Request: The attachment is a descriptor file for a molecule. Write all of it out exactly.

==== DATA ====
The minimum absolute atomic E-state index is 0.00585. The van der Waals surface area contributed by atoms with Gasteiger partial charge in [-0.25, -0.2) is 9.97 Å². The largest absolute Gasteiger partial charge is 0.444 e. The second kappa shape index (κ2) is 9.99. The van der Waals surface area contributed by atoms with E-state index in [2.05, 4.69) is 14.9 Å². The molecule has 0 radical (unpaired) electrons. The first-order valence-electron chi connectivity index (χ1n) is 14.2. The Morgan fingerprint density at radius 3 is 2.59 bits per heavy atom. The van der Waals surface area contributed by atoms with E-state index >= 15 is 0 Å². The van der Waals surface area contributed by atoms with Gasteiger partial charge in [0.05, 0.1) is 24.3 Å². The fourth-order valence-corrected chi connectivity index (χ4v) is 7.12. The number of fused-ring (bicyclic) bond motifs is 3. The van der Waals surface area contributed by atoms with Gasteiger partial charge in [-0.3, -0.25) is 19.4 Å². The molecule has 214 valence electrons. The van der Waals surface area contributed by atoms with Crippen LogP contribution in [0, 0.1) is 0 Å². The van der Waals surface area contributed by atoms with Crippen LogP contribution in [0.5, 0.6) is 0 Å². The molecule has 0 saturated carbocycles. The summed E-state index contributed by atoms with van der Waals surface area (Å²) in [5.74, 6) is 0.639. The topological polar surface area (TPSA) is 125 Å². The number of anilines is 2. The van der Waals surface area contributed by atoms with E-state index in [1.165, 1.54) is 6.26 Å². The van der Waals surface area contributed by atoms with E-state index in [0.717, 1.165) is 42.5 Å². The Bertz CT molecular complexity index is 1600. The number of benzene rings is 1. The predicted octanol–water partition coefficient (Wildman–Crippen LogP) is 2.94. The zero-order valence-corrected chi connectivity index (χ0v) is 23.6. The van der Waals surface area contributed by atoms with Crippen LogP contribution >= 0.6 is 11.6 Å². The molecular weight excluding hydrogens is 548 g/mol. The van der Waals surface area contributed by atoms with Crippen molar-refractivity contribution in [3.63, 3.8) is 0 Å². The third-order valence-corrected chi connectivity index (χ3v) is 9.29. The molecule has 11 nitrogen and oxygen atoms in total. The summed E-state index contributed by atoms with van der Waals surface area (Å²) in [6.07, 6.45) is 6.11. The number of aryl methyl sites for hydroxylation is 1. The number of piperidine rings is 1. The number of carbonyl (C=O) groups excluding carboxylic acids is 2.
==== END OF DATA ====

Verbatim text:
The minimum absolute atomic E-state index is 0.00585. The van der Waals surface area contributed by atoms with Gasteiger partial charge in [-0.25, -0.2) is 9.97 Å². The largest absolute Gasteiger partial charge is 0.444 e. The second kappa shape index (κ2) is 9.99. The van der Waals surface area contributed by atoms with E-state index in [2.05, 4.69) is 14.9 Å². The molecule has 0 radical (unpaired) electrons. The first-order valence-electron chi connectivity index (χ1n) is 14.2. The Morgan fingerprint density at radius 3 is 2.59 bits per heavy atom. The van der Waals surface area contributed by atoms with E-state index >= 15 is 0 Å². The van der Waals surface area contributed by atoms with Gasteiger partial charge in [0.05, 0.1) is 24.3 Å². The fourth-order valence-corrected chi connectivity index (χ4v) is 7.12. The number of fused-ring (bicyclic) bond motifs is 3. The van der Waals surface area contributed by atoms with Gasteiger partial charge in [-0.3, -0.25) is 19.4 Å². The molecule has 214 valence electrons. The van der Waals surface area contributed by atoms with Crippen LogP contribution in [0, 0.1) is 0 Å². The van der Waals surface area contributed by atoms with Crippen LogP contribution in [0.5, 0.6) is 0 Å². The molecule has 0 saturated carbocycles. The summed E-state index contributed by atoms with van der Waals surface area (Å²) in [5.74, 6) is 0.639. The topological polar surface area (TPSA) is 125 Å². The number of anilines is 2. The van der Waals surface area contributed by atoms with E-state index in [1.165, 1.54) is 6.26 Å². The van der Waals surface area contributed by atoms with E-state index in [0.717, 1.165) is 42.5 Å². The Bertz CT molecular complexity index is 1600. The number of benzene rings is 1. The predicted octanol–water partition coefficient (Wildman–Crippen LogP) is 2.94. The zero-order valence-corrected chi connectivity index (χ0v) is 23.6. The van der Waals surface area contributed by atoms with Crippen LogP contribution >= 0.6 is 11.6 Å². The molecular weight excluding hydrogens is 548 g/mol. The van der Waals surface area contributed by atoms with Crippen molar-refractivity contribution in [3.63, 3.8) is 0 Å². The third-order valence-corrected chi connectivity index (χ3v) is 9.29. The molecule has 11 nitrogen and oxygen atoms in total. The summed E-state index contributed by atoms with van der Waals surface area (Å²) in [6.07, 6.45) is 6.11. The number of aryl methyl sites for hydroxylation is 1. The number of piperidine rings is 1. The number of carbonyl (C=O) groups excluding carboxylic acids is 2.